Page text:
Dispatches from Sketchfest 2018: Volume II

The 17th edition of the festival has concluded, but its final week brought thoughtful tributes, the demented brilliance of Horatio Sanz, and one very charming Jurassic Park star.

Ricky Gervais (Dan Dion)

It’s Horatio’s World and We’re Just Living in It

The thing about improvised comedy is that you’re not necessarily supposed to stick out. Under the conventions of “yes, and” — a rule that directs performers to agree and forward the scene — improv is built on teamwork. However, sometimes certain improvisors may skirt the conventions of a scene. When done poorly, it can derail the entire thing. When done well, you get the demented brilliance of Saturday Night Live alum Horatio Sanz.

Performing with Upright Citizens Brigade co-founders Matt Besser, Matt Walsh, and Ian Roberts as part of Saturday’s night “ASSSSCAT” show—the UCB’s flagship improv offering—Sanz wasn’t so much sandbagging scenes as taking them in unexpected and hilarious directions. From his choice to use a mic stand to play a boom operator to the sometimes unintelligible accents he employed the following afternoon during a live taping of Besser’s podcast, improv4humans, Sanz is simply on another level.

Far from being frustrated, fellow performers Jon Gabrus and Jessica McKenna seemed to delight in the curious ways Sanz would twist a scene, from entering the scrum late with a non-sequitur to fully committing to premises that truly defy simple explanation.

As a fan of Sanz from his time on SNL, he is clearly most at home in scenarios without boundaries, able to interject and eschew expectation freely. Besser, Walsh, Roberts, McKenna, and Gabrus are all also worthy of their own write-ups—this crew is as tight and talented as improv gets—but all hail Horatio Sanz for making weird awesome again. Zack Ruskin


Jeff Goldblum Weighs in On His Package

Before his Sunday night set at Marines Memorial Theatre was even officially underway, actor and jazz pianist Jeff Goldblum was already seducing fans with his everlasting brand of charm. Offering to do a dramatic reading of an audience member’s text conversation, he selected a chat in which the women’s friend suggested to her that she ask Goldblum what made him proudest: the length or girth of his penis.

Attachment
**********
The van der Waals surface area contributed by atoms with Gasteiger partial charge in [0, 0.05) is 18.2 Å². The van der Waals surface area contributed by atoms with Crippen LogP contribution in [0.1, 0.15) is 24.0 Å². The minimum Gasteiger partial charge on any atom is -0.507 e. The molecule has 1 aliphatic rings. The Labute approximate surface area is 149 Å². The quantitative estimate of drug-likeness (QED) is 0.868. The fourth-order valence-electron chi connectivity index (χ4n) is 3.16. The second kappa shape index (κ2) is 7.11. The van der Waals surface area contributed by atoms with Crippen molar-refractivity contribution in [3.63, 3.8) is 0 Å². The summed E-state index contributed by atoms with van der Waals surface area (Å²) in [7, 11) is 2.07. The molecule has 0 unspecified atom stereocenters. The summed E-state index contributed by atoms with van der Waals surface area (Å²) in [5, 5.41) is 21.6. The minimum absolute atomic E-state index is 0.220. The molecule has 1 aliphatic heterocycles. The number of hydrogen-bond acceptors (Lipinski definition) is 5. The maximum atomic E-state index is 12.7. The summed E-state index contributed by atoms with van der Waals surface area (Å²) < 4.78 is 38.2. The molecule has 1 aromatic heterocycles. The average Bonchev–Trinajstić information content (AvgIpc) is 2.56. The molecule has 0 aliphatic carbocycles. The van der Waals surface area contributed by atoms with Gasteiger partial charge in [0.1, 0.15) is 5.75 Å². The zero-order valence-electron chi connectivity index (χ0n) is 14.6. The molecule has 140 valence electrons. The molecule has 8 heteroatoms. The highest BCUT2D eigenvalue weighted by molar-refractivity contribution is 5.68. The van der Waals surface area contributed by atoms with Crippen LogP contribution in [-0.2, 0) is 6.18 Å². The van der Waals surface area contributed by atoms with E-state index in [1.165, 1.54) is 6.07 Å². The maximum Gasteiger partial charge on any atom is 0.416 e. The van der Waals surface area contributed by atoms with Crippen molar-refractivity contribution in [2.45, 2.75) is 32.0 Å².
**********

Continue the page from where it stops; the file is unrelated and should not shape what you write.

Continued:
Upon reading the words out loud, Goldblum burst into laughter and laid backwards on the stage before bolting back upright. “Girth,” he stated with stoic sincerity.

While the show could’ve ended there, instead the festivities continued. For 90 minutes, the star of The Fly and his co-horts in the Mildred Snitzer Orchestra alternated between jazzy vamps and conversations with the crowd. Singer Annie Ellicott was a notable highlight, blessed with a breath voice and not afraid to scat with the best of them.

During one segment, she and Goldblum read lines of dialogue from the nine films nominated for this year’s “Best Picture” Oscar, prompting Ellicott to inform her dashing companion that her dream was to live the human meets aquatic monster sex scene at the heart of The Shape of Water.

Naturally, Goldblum obliged, contorting his face into that of a fish and leaning in for an air kiss. Having now appeared at Sketchfest in consecutive years, let us hope Mr. Goldblum and his merry band of players become a festival staple. ZR


Slightly Too Hot For Radio

Host and stand-up comic Aparna Nancherla quickly tempered the claim that Friday night’s Selected Shorts were particularly raunchy. But NPR would probably still pass on the literary pieces of the night.

Naturally, the fiction read by David Cross (Arrested Development) led with the show’s most outrageous story. Who couldn’t see Cross at the center of a plot involving a foul-mouthed child insisting she was a little person wanted by Interpol, a flight attendant in heat, and a plane crash conspiracy to stress the importance of flight safety demonstrations?

Jane Kaczmarek (Malcolm in the Middle) ought to be featured in more storytelling performances, for her reading of a woman’s affair with a man she met online blended so marvelously with her own quips that it may take a second look to discern the difference. And as Nancherla pointed out, hearing Lance Reddick‘s (The Wire) rich, baritone voice say, “Dry hump the world” has to be on multiple bucket lists.

Fortunately for the rest of us, Selected Shorts: Too Hot for Radio can be infinitely accessed as a podcast with other beloved actors and authors. Ida Mojadad


Christopher Guest: World’s Best Moderator

Following a subpar moderator performance noted in our earlier dispatch, the scales were righted when Best in Show director Christopher Guest sat down with Ricky Gervais for an evening in tribute to the latter. Brushing off Gervais’s noble proclamations that it should be Guest, not him, being honored, the notably wry and curmudgeonly Guest was the perfect foil to Gervais’s boisterous and big demeanor.

In truth, the two are both titans of their craft. Gervais should be lauded for his ability to pivot between trading barbs with Guest and sincerely reflecting on his career. When asked by an audience member about whether he felt any topics were off-limits in stand-up comedy, his response was one of the best answers I’ve heard offered on the subject (in short: no).

As someone who wasn’t intimately familiar with Gervais’s career following The Office, it was to hear him animatedly explain to Guest how everything he does comes back to Laurel & Hardy. If there’s ever an auction to have dinner with these two, you might not get a word in but you’d be hard-pressed to find a more captivating conversation. ZR

 

View Comments